Great, so I can sue Intel because I bought an i3 that runs at 4.2GHz and it's not more powerful than the i7-5930 that runs at 3.8GHz. I mean it should, right? Because we thought that this higher number means it's more powerful so Intel owe me money for deceptive advertising. I mean what they advertise is true, but they didn't protect me from my ignorance about CPUs so that means they're guilty in my book!

h4rm0ny Silver badge

Re: A bit of a Dickey move

>>I always divide by two when looking at AMD desktop processors."

Then you are estimating processor performance badly. FPU operations are a minority part of most use cases. The reasons why Bulldozer is slower than say, Haswell, are complex - scheduling problems, weaker branch prediction and other things... Not, in most cases, the shared FPUs. Even with FP operations, the FPUs have 256-bit width and actually can work on two operations simultaneously (one for each core), they just have to be 128-bit operations. Which is common enough.

Basically, your logic is flawed. SUN make a 16-core chip that has one FPU between all of them. Does that mean each of the cores is really only 1/16th of a core? Perhaps they should be sued.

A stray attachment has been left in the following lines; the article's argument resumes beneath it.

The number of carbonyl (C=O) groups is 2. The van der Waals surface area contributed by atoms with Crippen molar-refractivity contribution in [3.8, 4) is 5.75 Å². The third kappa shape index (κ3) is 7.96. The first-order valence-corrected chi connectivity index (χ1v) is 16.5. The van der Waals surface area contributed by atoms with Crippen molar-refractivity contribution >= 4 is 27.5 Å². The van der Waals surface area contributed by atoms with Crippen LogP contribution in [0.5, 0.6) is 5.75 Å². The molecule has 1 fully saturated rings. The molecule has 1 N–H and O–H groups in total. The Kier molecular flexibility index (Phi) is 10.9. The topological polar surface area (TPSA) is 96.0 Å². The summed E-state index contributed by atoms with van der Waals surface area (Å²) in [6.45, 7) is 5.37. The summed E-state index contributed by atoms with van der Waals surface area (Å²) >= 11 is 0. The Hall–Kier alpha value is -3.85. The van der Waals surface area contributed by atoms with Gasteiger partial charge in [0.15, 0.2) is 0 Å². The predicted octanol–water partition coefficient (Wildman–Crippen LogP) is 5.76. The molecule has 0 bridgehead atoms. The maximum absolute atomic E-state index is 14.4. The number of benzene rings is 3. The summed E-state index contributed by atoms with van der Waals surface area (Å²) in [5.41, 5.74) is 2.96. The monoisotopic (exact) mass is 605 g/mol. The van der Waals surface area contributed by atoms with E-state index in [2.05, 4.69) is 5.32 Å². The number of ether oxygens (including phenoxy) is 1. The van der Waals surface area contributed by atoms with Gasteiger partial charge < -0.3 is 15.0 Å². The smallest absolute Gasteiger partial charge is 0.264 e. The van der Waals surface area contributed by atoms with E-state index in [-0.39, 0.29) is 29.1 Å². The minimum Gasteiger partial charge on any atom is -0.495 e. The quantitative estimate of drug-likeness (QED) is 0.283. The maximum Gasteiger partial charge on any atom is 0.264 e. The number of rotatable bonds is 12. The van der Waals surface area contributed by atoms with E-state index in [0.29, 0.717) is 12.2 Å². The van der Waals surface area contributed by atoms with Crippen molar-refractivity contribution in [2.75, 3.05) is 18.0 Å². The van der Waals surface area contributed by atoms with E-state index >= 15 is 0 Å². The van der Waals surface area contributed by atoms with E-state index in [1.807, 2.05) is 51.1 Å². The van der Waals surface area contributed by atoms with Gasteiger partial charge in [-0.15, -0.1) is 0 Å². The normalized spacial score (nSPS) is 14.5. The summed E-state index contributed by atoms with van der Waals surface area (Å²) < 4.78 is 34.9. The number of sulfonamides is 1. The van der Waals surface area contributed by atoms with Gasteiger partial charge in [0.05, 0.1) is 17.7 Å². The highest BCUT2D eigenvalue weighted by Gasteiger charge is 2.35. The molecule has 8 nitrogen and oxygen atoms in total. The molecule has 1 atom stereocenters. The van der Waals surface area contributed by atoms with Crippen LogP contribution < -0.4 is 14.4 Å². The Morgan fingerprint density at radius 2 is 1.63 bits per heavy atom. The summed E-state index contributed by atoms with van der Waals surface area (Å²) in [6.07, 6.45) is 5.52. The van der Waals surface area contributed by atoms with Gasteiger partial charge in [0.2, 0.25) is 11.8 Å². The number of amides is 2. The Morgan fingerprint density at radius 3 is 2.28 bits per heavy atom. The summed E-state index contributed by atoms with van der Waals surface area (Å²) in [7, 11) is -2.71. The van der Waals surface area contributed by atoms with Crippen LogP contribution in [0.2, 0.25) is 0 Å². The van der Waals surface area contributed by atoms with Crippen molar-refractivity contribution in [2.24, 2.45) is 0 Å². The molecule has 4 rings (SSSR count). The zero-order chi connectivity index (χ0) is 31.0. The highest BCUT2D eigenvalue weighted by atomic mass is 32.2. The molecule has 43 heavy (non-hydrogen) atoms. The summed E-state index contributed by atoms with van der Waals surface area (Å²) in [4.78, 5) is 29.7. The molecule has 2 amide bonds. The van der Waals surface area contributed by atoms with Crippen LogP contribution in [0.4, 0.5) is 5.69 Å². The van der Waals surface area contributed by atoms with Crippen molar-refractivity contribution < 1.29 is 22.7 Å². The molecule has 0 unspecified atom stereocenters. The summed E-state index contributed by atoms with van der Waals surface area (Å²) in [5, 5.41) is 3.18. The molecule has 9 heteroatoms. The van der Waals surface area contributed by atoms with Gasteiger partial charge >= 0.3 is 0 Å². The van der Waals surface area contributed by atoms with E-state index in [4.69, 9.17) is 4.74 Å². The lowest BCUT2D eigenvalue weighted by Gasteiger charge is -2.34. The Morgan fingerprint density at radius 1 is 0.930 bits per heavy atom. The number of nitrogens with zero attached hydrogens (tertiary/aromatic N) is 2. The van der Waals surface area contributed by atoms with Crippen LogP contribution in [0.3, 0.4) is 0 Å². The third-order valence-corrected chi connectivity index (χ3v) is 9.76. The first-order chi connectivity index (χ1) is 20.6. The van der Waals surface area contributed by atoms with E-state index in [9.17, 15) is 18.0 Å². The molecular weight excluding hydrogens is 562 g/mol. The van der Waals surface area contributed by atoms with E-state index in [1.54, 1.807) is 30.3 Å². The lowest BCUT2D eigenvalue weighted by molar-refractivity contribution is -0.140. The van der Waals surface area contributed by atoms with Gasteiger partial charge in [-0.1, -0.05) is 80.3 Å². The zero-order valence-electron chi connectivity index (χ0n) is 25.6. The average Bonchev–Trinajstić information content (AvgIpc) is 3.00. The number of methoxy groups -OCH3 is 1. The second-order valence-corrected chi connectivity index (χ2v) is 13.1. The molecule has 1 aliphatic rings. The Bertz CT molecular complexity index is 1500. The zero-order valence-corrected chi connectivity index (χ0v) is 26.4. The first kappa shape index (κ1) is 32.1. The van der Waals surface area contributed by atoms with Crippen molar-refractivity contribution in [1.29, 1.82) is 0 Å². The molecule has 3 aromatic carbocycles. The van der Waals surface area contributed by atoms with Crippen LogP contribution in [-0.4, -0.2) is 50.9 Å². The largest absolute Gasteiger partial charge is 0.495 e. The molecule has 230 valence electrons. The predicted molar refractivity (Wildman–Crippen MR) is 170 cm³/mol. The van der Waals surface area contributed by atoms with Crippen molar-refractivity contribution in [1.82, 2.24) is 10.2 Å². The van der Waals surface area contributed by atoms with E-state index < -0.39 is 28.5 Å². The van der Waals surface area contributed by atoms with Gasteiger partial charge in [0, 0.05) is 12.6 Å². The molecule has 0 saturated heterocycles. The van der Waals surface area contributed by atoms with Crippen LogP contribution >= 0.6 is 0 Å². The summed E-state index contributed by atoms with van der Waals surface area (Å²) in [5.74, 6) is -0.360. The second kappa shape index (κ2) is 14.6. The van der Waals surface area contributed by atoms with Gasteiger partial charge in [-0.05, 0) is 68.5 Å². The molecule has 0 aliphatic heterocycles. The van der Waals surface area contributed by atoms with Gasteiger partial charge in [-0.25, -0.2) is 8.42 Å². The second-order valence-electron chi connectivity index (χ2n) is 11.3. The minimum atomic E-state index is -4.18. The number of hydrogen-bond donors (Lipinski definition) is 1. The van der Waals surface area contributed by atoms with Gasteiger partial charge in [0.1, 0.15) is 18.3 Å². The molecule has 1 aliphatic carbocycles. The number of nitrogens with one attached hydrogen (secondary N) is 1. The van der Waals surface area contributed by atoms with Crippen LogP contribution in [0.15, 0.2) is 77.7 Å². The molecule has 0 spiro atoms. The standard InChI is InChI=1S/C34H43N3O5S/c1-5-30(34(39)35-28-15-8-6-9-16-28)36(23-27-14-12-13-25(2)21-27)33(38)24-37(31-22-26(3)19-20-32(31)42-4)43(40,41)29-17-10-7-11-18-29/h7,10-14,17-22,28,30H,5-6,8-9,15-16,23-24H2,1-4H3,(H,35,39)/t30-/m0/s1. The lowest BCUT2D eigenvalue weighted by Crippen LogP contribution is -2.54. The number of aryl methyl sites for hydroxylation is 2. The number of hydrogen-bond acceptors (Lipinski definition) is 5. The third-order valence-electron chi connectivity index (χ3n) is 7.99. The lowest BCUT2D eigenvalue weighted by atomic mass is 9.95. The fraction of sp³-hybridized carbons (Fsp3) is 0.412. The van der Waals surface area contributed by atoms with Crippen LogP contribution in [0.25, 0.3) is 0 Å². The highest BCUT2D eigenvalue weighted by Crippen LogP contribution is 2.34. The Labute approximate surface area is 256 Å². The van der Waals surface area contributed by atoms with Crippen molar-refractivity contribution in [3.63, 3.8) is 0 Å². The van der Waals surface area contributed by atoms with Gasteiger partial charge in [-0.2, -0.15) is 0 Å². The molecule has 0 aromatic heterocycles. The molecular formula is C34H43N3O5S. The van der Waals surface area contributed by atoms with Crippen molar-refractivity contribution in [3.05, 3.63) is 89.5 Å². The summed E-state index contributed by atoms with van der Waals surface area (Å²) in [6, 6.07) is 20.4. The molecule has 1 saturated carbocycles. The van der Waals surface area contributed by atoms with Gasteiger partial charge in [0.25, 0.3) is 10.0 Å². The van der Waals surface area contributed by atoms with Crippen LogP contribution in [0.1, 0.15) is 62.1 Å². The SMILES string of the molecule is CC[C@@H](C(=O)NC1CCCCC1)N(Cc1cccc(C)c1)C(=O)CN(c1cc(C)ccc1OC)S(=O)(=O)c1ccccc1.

This is a stupid lawsuit, by people suing over their own ignorance.

What do you call a spreadsheet with lots of negative numbers? Qualcomm_FY2015.xlsx

h4rm0ny Silver badge

Re: Headline of the year award candidate ?

Certainly wins the award in the category of Ouchiest headline, even if there are cleverer ones out there.

I hope Shaun didn't cut his fingers typing that one in!

GCHQ 'smart collection' would protect MPs from spies, says NSA expert

h4rm0ny Silver badge

You know, I really don't care what David Mellor gets up to in his bedroom. Or anyone else's really (with the exception of mine where I would care a very great deal if I found him there). I am totally and completely fine with MPs being exempt from this as I'm sick of politics being based around people's image / sex life / browsing habits. In fact, given that I want GCHQ and the Home Office to have as little leverage on those we elect to represent us as possible, I want them to be exempt.